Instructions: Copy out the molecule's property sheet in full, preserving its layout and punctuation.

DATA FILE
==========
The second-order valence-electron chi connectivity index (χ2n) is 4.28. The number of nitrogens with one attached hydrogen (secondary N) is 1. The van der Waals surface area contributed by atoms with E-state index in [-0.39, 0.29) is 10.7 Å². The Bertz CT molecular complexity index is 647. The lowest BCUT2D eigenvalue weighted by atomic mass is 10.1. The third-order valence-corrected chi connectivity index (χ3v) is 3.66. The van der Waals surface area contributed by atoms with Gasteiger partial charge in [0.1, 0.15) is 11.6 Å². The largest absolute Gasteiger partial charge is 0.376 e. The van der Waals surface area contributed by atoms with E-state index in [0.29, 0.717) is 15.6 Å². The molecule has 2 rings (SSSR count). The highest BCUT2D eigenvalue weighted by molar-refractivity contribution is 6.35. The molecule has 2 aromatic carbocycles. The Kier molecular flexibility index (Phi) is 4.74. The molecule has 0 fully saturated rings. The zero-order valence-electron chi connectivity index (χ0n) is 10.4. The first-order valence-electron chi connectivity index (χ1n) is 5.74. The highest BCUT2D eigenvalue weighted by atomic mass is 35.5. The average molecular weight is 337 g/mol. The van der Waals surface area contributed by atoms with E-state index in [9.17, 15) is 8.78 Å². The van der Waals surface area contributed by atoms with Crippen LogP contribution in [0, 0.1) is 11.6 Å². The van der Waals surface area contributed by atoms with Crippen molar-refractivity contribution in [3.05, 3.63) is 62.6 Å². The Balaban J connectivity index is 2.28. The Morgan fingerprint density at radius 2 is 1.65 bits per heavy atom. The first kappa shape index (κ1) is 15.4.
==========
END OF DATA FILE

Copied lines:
The second-order valence-electron chi connectivity index (χ2n) is 4.28. The number of nitrogens with one attached hydrogen (secondary N) is 1. The van der Waals surface area contributed by atoms with E-state index in [-0.39, 0.29) is 10.7 Å². The Bertz CT molecular complexity index is 647. The lowest BCUT2D eigenvalue weighted by atomic mass is 10.1. The third-order valence-corrected chi connectivity index (χ3v) is 3.66. The van der Waals surface area contributed by atoms with Gasteiger partial charge in [0.1, 0.15) is 11.6 Å². The largest absolute Gasteiger partial charge is 0.376 e. The van der Waals surface area contributed by atoms with E-state index in [0.29, 0.717) is 15.6 Å². The molecule has 2 rings (SSSR count). The highest BCUT2D eigenvalue weighted by molar-refractivity contribution is 6.35. The molecule has 2 aromatic carbocycles. The Kier molecular flexibility index (Phi) is 4.74. The molecule has 0 fully saturated rings. The zero-order valence-electron chi connectivity index (χ0n) is 10.4. The first-order valence-electron chi connectivity index (χ1n) is 5.74. The highest BCUT2D eigenvalue weighted by atomic mass is 35.5. The average molecular weight is 337 g/mol. The van der Waals surface area contributed by atoms with E-state index in [9.17, 15) is 8.78 Å². The van der Waals surface area contributed by atoms with Crippen LogP contribution in [0, 0.1) is 11.6 Å². The van der Waals surface area contributed by atoms with Crippen molar-refractivity contribution in [3.05, 3.63) is 62.6 Å². The Balaban J connectivity index is 2.28. The Morgan fingerprint density at radius 2 is 1.65 bits per heavy atom. The first kappa shape index (κ1) is 15.4.